Day 205 “The Best of Times”

My dreams drag me back into my past; into lives and loves long forgotten, and my mind follows, driven by nostalgia, full of hope. Last night, it was my former husband, inviting me back to the marital home, needing my help, and I naively following, thinking all is forgiven; life moves on. We don’t make it past the local variety store, and a few old neighbours before I realize that I am mistaken. There is no innocent intent here, only an attempt to use me once again, and the rage surfaces propelling me out of the dream into the light of a new day.

Why do we always associate “the best of times” with the past? Is it easier to look back and gloss over the unpleasantness, focusing only on the good? Why can’t we then do that in the present?

I cannot remember a time when there was not some sort of stress in my life, and yet, undeniably, always an accompanying joy. Today is no different.

Struggling to come to terms with a chronic illness and the life changes that brings, on the back of a year of health hell for my husband, there is stress and times of frustration, however; our love for each other has grown proportionately, with a new depth of caring and compassion. There isn’t a day that goes by that I am not grateful for this man in my life, so that even in the darkest moments I know that I am blessed.

These are the best times, if I am truly honest. These very days in which we wish things were different: wistfully dreaming of another time, a brighter future. There are no better times than right now.

So today, as the sun shines through the window and blows off the nasty remnants of my dream, I sit at the edge of the bed and ponder the perfection of now (or the “perfect imperfection”, as the popular song says) and make a commitment to myself to embrace the day, whatever it brings.


Day 128 “Gratitude”

Thor has fallen again.  It seems impossible to fathom, but there it is.  Ten months into his healing, he has re-injured his leg, requiring surgery once again. The damage is more extensive this time, and will take longer to mend.

My husband is angry and discouraged by this recent setback, and I cannot fault him.  He rallied through seven weeks of radiation, and maintained a positive attitude through the first surgery, but this time he is not bouncing back.  Everything he does seems to tire him.

As a caregiver, I too am exhausted.  This time has been emotionally, as well as physically, draining.  With the diagnosis of cancer, the doctors had warned us that our quality of life would change, but we could not have imagined this.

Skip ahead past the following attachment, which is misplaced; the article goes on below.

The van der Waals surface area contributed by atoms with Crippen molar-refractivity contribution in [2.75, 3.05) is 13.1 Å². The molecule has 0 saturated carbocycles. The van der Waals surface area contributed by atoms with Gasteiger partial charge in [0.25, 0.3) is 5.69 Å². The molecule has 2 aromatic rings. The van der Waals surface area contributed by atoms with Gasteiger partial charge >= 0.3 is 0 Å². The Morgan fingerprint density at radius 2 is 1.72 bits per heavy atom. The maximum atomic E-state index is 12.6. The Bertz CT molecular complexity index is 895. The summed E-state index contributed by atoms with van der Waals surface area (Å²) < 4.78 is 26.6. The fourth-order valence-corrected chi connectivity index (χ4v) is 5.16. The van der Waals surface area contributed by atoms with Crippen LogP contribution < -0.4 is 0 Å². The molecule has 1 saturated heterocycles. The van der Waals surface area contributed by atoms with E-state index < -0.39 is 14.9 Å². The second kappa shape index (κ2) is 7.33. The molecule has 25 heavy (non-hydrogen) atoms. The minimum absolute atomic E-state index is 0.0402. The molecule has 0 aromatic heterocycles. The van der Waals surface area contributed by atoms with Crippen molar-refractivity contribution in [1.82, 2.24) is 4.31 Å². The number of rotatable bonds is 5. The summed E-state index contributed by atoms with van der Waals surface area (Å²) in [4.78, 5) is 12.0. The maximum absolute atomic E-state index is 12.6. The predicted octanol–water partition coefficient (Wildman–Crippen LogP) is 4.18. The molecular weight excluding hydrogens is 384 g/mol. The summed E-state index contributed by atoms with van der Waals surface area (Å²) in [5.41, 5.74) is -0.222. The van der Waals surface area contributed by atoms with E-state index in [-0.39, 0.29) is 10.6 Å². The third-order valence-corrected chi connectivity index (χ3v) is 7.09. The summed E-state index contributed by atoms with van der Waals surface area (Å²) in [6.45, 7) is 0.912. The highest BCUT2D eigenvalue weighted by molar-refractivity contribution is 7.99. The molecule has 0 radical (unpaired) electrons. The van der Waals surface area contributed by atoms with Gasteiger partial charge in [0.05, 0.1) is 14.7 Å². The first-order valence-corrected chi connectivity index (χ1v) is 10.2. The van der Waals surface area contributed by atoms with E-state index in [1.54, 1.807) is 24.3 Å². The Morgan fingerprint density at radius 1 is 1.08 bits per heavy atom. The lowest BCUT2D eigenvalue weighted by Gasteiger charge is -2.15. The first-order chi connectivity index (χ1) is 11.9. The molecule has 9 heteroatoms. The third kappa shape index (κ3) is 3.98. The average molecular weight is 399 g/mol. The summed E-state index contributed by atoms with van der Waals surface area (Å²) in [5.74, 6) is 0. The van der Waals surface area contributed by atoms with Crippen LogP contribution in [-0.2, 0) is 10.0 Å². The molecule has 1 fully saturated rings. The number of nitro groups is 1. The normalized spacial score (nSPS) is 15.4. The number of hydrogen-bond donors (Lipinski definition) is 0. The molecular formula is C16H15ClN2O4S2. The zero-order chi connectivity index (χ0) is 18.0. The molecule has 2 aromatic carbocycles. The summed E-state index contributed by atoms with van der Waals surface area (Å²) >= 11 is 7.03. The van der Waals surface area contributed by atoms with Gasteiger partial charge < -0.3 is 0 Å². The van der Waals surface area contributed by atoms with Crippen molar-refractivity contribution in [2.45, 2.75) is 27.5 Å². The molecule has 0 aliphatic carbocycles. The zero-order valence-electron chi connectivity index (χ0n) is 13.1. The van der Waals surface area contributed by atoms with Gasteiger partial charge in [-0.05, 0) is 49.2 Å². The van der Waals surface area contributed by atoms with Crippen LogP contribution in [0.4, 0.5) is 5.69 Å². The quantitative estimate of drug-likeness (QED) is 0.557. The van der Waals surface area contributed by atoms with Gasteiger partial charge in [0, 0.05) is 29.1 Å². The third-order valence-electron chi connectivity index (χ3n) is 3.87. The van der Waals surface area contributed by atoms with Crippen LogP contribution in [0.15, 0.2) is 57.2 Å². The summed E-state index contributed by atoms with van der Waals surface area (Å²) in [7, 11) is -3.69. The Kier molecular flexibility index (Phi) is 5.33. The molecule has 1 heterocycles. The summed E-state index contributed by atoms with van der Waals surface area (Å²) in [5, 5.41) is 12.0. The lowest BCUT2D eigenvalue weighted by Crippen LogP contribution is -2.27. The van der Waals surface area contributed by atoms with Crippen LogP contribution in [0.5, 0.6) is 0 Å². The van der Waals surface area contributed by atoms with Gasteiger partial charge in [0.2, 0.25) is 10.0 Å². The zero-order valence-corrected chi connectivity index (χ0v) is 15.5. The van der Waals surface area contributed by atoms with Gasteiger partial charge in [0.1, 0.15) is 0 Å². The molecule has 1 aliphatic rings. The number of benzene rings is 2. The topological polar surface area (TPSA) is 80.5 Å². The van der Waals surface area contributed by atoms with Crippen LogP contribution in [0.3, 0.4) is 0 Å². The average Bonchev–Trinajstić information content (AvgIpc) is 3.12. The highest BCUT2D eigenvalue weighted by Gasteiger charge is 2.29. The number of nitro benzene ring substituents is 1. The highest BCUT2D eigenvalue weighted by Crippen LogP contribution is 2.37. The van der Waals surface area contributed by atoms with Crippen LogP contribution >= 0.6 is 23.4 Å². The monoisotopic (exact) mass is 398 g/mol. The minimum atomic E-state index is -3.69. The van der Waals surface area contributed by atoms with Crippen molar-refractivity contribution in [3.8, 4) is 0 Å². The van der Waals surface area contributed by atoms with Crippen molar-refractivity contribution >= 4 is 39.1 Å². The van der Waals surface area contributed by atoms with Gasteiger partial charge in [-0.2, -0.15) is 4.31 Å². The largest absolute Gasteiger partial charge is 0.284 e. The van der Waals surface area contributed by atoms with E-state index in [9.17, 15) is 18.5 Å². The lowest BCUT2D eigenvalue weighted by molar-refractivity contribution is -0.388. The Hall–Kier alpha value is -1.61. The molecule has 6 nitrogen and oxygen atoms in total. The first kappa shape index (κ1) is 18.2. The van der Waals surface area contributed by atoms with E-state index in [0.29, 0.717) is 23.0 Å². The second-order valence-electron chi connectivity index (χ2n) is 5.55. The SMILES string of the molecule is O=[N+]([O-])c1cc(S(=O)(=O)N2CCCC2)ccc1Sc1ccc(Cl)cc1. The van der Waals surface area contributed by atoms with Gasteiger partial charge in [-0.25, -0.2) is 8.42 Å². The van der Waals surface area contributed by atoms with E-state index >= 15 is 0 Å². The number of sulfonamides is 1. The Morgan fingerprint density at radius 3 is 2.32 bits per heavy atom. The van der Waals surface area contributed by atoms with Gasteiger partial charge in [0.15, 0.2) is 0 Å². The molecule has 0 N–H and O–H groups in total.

Yet, as I drag myself through the extra responsibilities that I have right now, I cannot help but recognize the gift that my husband has been in my life.   With each passing day, my gratitude deepens.

Thor is normally a high energy man, who unassumingly takes on many tasks.  He gets groceries, helps out in the house, and thoughtfully makes a point of showing he cares.  He has been a rock for our children, and tirelessly fights for justice for the many people who employ him.  He asks for little in return.

I realize now how much Thor does for all the people around him and hope that the little I am able to give back right now suitably expresses my gratitude to this wonderful man.

Attitude Check

Energy flows where attention goes, is a principle of Huna.  It means that whatever we focus on we create.

Every spring, facing the end of my current teaching contract, I feel the tug of anxiety in the pit of my stomach.  I begin to doubt myself, and see only the impossibilities around me.  I wonder what will happen to me if they don’t hire me back, and I look at the colleagues who will be competing against me for jobs, and grow increasingly certain that I do not stand a chance.

“It doesn’t look good for next year,”  I recently expressed to a colleague.

“Hard to tell,”  she responded.  “Things turn around.”

I went on to explain to her why I didn’t think that would happen this year, and convinced her that I may have a point. We both parted in gloom.  Misery is contagious.

I began to read negatives into conversations, and convinced myself that I was neither valued nor wanted.  Then I decided to change my attitude and act as if I was appreciated and valued.

And guess what?

People started to tell me how appreciated I am, and many expressed hope that I will be able to continue in my job. I feel valued, and for the past two days, have felt a release in the tension.

Attitude is everything.  Gratitude is key.